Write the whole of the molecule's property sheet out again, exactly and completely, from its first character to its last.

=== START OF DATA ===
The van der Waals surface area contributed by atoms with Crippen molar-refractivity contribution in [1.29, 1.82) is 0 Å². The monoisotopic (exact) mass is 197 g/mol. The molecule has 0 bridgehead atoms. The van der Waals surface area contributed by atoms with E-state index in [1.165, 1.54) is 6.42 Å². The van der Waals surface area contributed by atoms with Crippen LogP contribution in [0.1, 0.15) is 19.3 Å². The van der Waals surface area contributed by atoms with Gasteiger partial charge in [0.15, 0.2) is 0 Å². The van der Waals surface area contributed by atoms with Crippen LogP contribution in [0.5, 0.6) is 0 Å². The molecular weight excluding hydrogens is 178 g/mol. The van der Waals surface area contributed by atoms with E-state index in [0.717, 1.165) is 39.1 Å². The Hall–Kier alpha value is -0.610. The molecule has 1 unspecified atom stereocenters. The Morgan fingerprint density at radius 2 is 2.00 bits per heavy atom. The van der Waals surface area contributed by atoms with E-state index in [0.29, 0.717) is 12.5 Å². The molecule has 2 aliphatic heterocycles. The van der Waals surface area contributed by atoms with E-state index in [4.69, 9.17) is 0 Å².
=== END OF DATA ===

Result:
The van der Waals surface area contributed by atoms with Crippen molar-refractivity contribution in [1.29, 1.82) is 0 Å². The monoisotopic (exact) mass is 197 g/mol. The molecule has 0 bridgehead atoms. The van der Waals surface area contributed by atoms with E-state index in [1.165, 1.54) is 6.42 Å². The van der Waals surface area contributed by atoms with Crippen LogP contribution in [0.1, 0.15) is 19.3 Å². The van der Waals surface area contributed by atoms with Gasteiger partial charge in [0.15, 0.2) is 0 Å². The van der Waals surface area contributed by atoms with Crippen LogP contribution in [0.5, 0.6) is 0 Å². The molecular weight excluding hydrogens is 178 g/mol. The van der Waals surface area contributed by atoms with E-state index in [0.717, 1.165) is 39.1 Å². The Hall–Kier alpha value is -0.610. The molecule has 1 unspecified atom stereocenters. The Morgan fingerprint density at radius 2 is 2.00 bits per heavy atom. The van der Waals surface area contributed by atoms with E-state index in [0.29, 0.717) is 12.5 Å². The molecule has 2 aliphatic heterocycles. The van der Waals surface area contributed by atoms with E-state index in [4.69, 9.17) is 0 Å².